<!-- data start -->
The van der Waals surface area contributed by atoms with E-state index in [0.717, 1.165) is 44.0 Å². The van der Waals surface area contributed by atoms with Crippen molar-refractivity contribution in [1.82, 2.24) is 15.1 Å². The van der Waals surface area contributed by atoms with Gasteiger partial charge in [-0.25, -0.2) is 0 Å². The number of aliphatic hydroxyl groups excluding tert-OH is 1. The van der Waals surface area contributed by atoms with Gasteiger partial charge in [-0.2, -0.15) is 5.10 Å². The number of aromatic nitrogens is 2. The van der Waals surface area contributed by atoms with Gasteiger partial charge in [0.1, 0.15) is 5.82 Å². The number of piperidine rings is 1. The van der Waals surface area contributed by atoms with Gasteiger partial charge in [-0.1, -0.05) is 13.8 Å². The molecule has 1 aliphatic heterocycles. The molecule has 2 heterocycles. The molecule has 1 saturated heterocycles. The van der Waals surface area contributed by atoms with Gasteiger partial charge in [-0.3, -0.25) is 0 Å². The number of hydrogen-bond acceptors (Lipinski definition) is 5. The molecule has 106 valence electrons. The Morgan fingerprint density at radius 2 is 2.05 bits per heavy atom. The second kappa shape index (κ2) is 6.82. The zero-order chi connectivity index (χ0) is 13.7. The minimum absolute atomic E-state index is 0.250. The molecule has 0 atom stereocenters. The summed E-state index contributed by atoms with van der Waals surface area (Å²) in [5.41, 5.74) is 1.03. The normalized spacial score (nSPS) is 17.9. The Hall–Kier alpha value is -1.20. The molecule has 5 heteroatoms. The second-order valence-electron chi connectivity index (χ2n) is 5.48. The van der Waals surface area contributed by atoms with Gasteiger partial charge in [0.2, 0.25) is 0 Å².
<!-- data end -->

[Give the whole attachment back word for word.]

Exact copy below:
The van der Waals surface area contributed by atoms with E-state index in [0.717, 1.165) is 44.0 Å². The van der Waals surface area contributed by atoms with Crippen molar-refractivity contribution in [1.82, 2.24) is 15.1 Å². The van der Waals surface area contributed by atoms with Gasteiger partial charge in [-0.25, -0.2) is 0 Å². The number of aliphatic hydroxyl groups excluding tert-OH is 1. The van der Waals surface area contributed by atoms with Gasteiger partial charge in [-0.2, -0.15) is 5.10 Å². The number of aromatic nitrogens is 2. The van der Waals surface area contributed by atoms with Gasteiger partial charge in [0.1, 0.15) is 5.82 Å². The number of piperidine rings is 1. The van der Waals surface area contributed by atoms with Gasteiger partial charge in [-0.1, -0.05) is 13.8 Å². The molecule has 1 aliphatic heterocycles. The molecule has 2 heterocycles. The molecule has 1 saturated heterocycles. The van der Waals surface area contributed by atoms with Gasteiger partial charge in [-0.3, -0.25) is 0 Å². The number of hydrogen-bond acceptors (Lipinski definition) is 5. The molecule has 106 valence electrons. The Morgan fingerprint density at radius 2 is 2.05 bits per heavy atom. The second kappa shape index (κ2) is 6.82. The zero-order chi connectivity index (χ0) is 13.7. The minimum absolute atomic E-state index is 0.250. The molecule has 0 atom stereocenters. The summed E-state index contributed by atoms with van der Waals surface area (Å²) in [5.41, 5.74) is 1.03. The normalized spacial score (nSPS) is 17.9. The Hall–Kier alpha value is -1.20. The molecule has 5 heteroatoms. The second-order valence-electron chi connectivity index (χ2n) is 5.48. The van der Waals surface area contributed by atoms with Gasteiger partial charge in [0.2, 0.25) is 0 Å².